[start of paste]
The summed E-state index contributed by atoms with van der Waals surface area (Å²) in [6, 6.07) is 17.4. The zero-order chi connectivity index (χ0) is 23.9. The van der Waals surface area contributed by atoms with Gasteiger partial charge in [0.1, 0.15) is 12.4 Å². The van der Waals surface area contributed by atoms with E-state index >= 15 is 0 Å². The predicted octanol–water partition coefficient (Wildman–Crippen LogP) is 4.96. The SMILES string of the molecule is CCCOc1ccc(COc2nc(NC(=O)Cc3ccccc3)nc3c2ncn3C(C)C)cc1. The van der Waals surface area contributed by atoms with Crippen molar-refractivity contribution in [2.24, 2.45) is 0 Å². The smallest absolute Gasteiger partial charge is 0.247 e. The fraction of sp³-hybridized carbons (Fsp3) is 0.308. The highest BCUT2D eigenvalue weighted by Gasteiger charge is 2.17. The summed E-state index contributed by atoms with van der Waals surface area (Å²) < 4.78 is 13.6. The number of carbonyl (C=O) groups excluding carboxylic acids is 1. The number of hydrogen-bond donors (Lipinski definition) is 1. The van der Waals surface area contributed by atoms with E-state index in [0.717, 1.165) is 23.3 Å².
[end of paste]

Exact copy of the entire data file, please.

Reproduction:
The summed E-state index contributed by atoms with van der Waals surface area (Å²) in [6, 6.07) is 17.4. The zero-order chi connectivity index (χ0) is 23.9. The van der Waals surface area contributed by atoms with Gasteiger partial charge in [0.1, 0.15) is 12.4 Å². The van der Waals surface area contributed by atoms with E-state index >= 15 is 0 Å². The predicted octanol–water partition coefficient (Wildman–Crippen LogP) is 4.96. The SMILES string of the molecule is CCCOc1ccc(COc2nc(NC(=O)Cc3ccccc3)nc3c2ncn3C(C)C)cc1. The van der Waals surface area contributed by atoms with Crippen molar-refractivity contribution in [2.24, 2.45) is 0 Å². The smallest absolute Gasteiger partial charge is 0.247 e. The fraction of sp³-hybridized carbons (Fsp3) is 0.308. The highest BCUT2D eigenvalue weighted by Gasteiger charge is 2.17. The summed E-state index contributed by atoms with van der Waals surface area (Å²) < 4.78 is 13.6. The number of carbonyl (C=O) groups excluding carboxylic acids is 1. The number of hydrogen-bond donors (Lipinski definition) is 1. The van der Waals surface area contributed by atoms with E-state index in [0.717, 1.165) is 23.3 Å².